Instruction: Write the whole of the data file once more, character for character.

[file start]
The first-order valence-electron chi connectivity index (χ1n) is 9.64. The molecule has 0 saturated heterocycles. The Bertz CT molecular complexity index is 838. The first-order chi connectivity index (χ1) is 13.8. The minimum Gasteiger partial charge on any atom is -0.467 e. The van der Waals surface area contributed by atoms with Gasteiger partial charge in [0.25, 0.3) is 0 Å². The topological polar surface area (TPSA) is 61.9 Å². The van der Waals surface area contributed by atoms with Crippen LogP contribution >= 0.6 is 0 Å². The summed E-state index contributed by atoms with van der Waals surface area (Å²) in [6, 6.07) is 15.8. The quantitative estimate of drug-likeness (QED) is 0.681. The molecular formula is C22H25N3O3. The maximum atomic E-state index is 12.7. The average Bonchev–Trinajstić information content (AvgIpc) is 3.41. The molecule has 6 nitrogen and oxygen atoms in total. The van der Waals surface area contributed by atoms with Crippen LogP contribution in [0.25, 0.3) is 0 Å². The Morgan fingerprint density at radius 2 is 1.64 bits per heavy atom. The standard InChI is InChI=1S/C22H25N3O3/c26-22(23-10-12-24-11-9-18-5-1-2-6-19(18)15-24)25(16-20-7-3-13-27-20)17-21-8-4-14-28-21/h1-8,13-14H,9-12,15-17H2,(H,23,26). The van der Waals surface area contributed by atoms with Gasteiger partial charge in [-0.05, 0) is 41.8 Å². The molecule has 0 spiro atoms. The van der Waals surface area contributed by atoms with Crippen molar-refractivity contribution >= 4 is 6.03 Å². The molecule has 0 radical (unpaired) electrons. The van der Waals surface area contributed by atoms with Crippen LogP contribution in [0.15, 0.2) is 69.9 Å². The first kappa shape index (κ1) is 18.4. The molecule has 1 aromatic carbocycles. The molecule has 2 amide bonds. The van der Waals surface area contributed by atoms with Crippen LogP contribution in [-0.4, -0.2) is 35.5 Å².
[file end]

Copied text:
The first-order valence-electron chi connectivity index (χ1n) is 9.64. The molecule has 0 saturated heterocycles. The Bertz CT molecular complexity index is 838. The first-order chi connectivity index (χ1) is 13.8. The minimum Gasteiger partial charge on any atom is -0.467 e. The van der Waals surface area contributed by atoms with Gasteiger partial charge in [0.25, 0.3) is 0 Å². The topological polar surface area (TPSA) is 61.9 Å². The van der Waals surface area contributed by atoms with Crippen LogP contribution >= 0.6 is 0 Å². The summed E-state index contributed by atoms with van der Waals surface area (Å²) in [6, 6.07) is 15.8. The quantitative estimate of drug-likeness (QED) is 0.681. The molecular formula is C22H25N3O3. The maximum atomic E-state index is 12.7. The average Bonchev–Trinajstić information content (AvgIpc) is 3.41. The molecule has 6 nitrogen and oxygen atoms in total. The van der Waals surface area contributed by atoms with Crippen LogP contribution in [0.25, 0.3) is 0 Å². The Morgan fingerprint density at radius 2 is 1.64 bits per heavy atom. The standard InChI is InChI=1S/C22H25N3O3/c26-22(23-10-12-24-11-9-18-5-1-2-6-19(18)15-24)25(16-20-7-3-13-27-20)17-21-8-4-14-28-21/h1-8,13-14H,9-12,15-17H2,(H,23,26). The van der Waals surface area contributed by atoms with Gasteiger partial charge in [-0.05, 0) is 41.8 Å². The molecule has 0 spiro atoms. The van der Waals surface area contributed by atoms with Crippen molar-refractivity contribution >= 4 is 6.03 Å². The molecule has 0 radical (unpaired) electrons. The van der Waals surface area contributed by atoms with Crippen LogP contribution in [0.15, 0.2) is 69.9 Å². The first kappa shape index (κ1) is 18.4. The molecule has 1 aromatic carbocycles. The molecule has 2 amide bonds. The van der Waals surface area contributed by atoms with Crippen LogP contribution in [-0.4, -0.2) is 35.5 Å².